Understanding Florida’s No Fault Insurance Law
If you own a car in Florida, you likely were told Florida is a “No Fault” state which requires drivers carry minimum amounts of certain coverages. Understanding what no fault insurance is can be particularly important in a state like Florida, where there are a large number of car accidents each year which result in personal injury cases. Read on to learn more about what no fault insurance is and how it works in Florida.
Florida is a state that adheres to no fault insurance laws, which means that if a driver is injured in a auto accident, they first look to their own car insurance coverage to seek compensation for medical expenses incurred by the accident as a result of the accident. With no fault insurance, your insurance company pays for damages related to any injuries caused by the accident, and the other driver’s insurance company assumes responsibility for that driver’s injuries. Like with any insurance policy, there are certain limits to the policy, and recovery for medical costs or lost wages may be capped.
In Florida, residents are required to have Personal Injury Protection “PIP” as part of their auto insurance policy. With Personal Injury Protection, no fault insurance coverage pays the policy owning driver’s medical bills, up to the limit of the insurance policy. All Florida drivers who own an automobile with four or more wheels must have a minimum of $10,000 in Personal Injury Protection benefits and $10,000 in property damage liability benefits. Your Personal Injury Protection insurance will usually provide legal representation if you are sued as a result of the accident.
One of the other benefits of Personal Injury Protection is that it also covers your children, other members of your household, and some passengers if they do not have Personal Injury Protection or own an automobile of their own. If passengers in your car are injured but have their own Personal Injury Protection policy, they will be covered under their own policy.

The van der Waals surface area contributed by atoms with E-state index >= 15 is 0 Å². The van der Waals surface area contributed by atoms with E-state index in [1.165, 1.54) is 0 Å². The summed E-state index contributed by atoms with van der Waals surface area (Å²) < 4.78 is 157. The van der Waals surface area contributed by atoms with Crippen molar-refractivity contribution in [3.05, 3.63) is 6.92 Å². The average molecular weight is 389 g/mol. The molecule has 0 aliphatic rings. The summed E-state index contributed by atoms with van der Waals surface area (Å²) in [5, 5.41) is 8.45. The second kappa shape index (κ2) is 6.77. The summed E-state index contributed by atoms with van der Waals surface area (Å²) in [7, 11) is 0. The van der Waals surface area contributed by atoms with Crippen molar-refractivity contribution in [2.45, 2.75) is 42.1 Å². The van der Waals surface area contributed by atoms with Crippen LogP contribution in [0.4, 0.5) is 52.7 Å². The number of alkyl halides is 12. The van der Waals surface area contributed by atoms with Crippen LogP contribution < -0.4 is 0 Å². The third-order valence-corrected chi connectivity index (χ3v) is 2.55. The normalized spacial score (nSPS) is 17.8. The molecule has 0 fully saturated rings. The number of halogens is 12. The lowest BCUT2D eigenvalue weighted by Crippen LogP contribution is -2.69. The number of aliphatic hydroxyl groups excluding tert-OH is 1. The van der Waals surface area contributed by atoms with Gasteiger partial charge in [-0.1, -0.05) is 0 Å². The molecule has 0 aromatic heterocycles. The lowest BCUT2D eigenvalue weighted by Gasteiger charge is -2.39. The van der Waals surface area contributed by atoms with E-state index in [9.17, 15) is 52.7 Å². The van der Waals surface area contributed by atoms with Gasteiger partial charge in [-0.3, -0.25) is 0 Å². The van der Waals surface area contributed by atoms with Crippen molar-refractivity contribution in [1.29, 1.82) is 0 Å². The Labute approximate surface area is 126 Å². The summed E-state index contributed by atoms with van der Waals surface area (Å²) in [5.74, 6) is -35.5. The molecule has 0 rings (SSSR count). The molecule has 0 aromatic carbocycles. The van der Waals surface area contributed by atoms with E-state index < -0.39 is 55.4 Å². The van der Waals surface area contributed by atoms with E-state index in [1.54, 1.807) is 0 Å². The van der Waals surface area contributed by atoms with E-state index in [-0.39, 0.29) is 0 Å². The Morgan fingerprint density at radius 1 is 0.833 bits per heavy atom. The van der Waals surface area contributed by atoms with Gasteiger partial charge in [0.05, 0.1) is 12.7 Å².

You should know that, under some circumstances, Florida’s no fault insurance law allows an injured individual to file a legal claim against the driver. Common examples include if an individual suffers injuries that are considered permanent, like disfigurement, the loss of a limb, significant scarring, and loss of important bodily functions.
Personal Injury Protection can offer you improved access to medical care, improving the quality of medical treatment you receive after your accident. It also eliminates haggling with someone else’s insurance company, saving you time and stress. It can also be a good option for those with poor driving records, as you only have to pay for your own medical bills and vehicle damage. Finally, Personal Injury Protection often means you are sure to receive at least some level of compensation.
At Valiente, Carollo and McElligott PLLC, our experienced Miami personal injury attorneys can analyze your accident-related personal injury case to assess whether you are likely able to recover medical and other expenses from your Personal Injury Policy. We provide strong representation on your behalf to insurance companies to help you get the compensation you need to seek treatment and get on the road to recovery. If you were involved in a car accident and have questions about whether you can recover under your Personal Injury Policy, contact us today.
Posted in: Personal Injury